Raymond Jungles wins the ASLA Design Medal for Landscape Architecture


Each year the American Society of Landscape Architects doles out a series of honors to recognize the exceptional contributions landscape architects and designers are making to the built environment. Among these, the ASLA Design Medal, which was recently bestowed to Raymond Jungles. Jungles is the 20th individual to receive this award, which recognizes an individual landscape architect who has “produced a body of exceptional design work at a sustained level for a period of at least ten years.” The award is judged by the ASLA’s board of trustees.

Jungles carries a distinct wonder toward the natural world, and said in a statement that this award will influence landscape architects to “incorporate native plants, bring nature back into the cities and restore areas sterilized by human development.” Jungles’s work is defined by an untamed, naturalistic aesthetic rooted in “an ethic of stewardship of the land,” according to the website of his Miami-based firm. 

Coccoloba Garden Stephen Dunn Photography
Inspired by the work of Brazilian landscape architect, Roberto Burle Marx, Jungles is committed to restoration, as seen in his work for Florida’s Coccoloba Garden. (Stephen Dunn)

“While it’s wonderful to receive, it doesn’t define me as a person or change who I am,” Jungles reflected. “Instead, I feel incredibly fortunate and honored to have the opportunity to improve people’s lives every day by doing what I love. It’s a fun and fulfilling way to make a living.”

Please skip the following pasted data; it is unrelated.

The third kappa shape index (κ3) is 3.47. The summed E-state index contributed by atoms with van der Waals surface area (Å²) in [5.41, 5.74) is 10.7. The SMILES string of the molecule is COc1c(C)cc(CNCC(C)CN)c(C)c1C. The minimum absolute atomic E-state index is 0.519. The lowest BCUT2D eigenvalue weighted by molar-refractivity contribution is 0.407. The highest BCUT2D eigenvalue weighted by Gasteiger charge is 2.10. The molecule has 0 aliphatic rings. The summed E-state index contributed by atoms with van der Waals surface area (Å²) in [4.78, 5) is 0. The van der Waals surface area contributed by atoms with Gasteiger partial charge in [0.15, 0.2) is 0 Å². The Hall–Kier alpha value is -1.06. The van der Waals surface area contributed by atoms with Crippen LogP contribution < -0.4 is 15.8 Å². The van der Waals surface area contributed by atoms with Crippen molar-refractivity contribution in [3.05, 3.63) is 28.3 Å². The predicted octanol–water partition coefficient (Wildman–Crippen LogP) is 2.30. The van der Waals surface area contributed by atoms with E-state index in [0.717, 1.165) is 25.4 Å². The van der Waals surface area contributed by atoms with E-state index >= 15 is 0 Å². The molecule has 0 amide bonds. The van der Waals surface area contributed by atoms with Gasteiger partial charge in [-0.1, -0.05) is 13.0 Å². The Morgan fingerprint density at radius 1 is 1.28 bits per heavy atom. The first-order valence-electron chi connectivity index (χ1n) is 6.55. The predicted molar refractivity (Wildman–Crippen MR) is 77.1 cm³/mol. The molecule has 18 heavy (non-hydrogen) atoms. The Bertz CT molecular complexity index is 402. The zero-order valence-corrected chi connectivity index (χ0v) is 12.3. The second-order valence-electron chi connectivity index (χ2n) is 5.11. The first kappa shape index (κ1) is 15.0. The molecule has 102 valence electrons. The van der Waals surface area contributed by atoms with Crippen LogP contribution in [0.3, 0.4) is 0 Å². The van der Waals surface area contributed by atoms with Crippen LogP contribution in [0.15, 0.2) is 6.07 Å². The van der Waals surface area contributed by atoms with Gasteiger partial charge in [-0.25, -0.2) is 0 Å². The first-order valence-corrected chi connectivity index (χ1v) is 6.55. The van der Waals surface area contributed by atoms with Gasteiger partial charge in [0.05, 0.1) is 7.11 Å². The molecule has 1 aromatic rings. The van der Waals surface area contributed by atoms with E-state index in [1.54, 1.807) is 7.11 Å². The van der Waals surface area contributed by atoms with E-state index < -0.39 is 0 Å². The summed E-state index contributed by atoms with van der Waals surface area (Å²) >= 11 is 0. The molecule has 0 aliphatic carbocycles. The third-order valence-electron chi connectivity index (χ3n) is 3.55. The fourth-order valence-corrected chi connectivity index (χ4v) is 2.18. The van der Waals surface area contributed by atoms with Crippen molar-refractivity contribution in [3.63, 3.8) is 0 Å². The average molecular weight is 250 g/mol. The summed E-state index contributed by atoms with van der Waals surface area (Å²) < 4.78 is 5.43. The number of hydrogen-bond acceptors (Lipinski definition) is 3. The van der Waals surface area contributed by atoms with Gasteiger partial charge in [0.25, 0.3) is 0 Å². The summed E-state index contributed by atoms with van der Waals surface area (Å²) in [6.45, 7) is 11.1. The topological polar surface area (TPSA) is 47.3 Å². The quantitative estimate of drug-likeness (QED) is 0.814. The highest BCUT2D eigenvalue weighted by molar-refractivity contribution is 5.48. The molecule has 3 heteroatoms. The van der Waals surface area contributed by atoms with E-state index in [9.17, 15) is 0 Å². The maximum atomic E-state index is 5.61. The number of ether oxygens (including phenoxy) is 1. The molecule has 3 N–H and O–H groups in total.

Jungles’s inclination toward jungle-like landscapes—strange, beautiful, lush—recalls the oeuvre of his mentor and Brazilian landscape architect, Roberto Burle Marx. Their relationship began after Marx gave a lecture at Jungles’s alma mater, the University of Florida. After graduating in 1981 with a degree in Landscape Architecture, Jungles went on to found his own firm in 1982 and has since been elected a Fellow of the American Society of Landscape Architects. He has also received three national awards from the American Society of Landscape Architects and 56 design awards from the Florida chapter of the American Society of Landscape Architects.

Jungles’s projects span greatly in scale from private residences and restaurants to public rooftops and botanical gardens. Each project embodies a unique commitment to both sustainability and art in which neither are forsaken for the other. 

Notable projects include the 1111 Lincoln Road Mall in Miami in collaboration with Herzog & de Meuron, the New World Symphony in Miami with Gehry Partners, and the Ford Foundation in New York with Gensler.

Simon Luethi
Jungless work on the Ford Foundation in New York was a collaboration with Gensler. (Simon Luethi)

To complement his design work, Jungles has written four widely acclaimed monographs which showcase over seventy of his completed gardens. Dedicated to the mentorship and education of the next generation of landscape architects, Jungles has given lectures at the Parrish Art Museum and Cornell University, among others.

“As landscape architects, we are inherently committed to protecting and enhancing the environment, and always striving to give back,” Jungles added.





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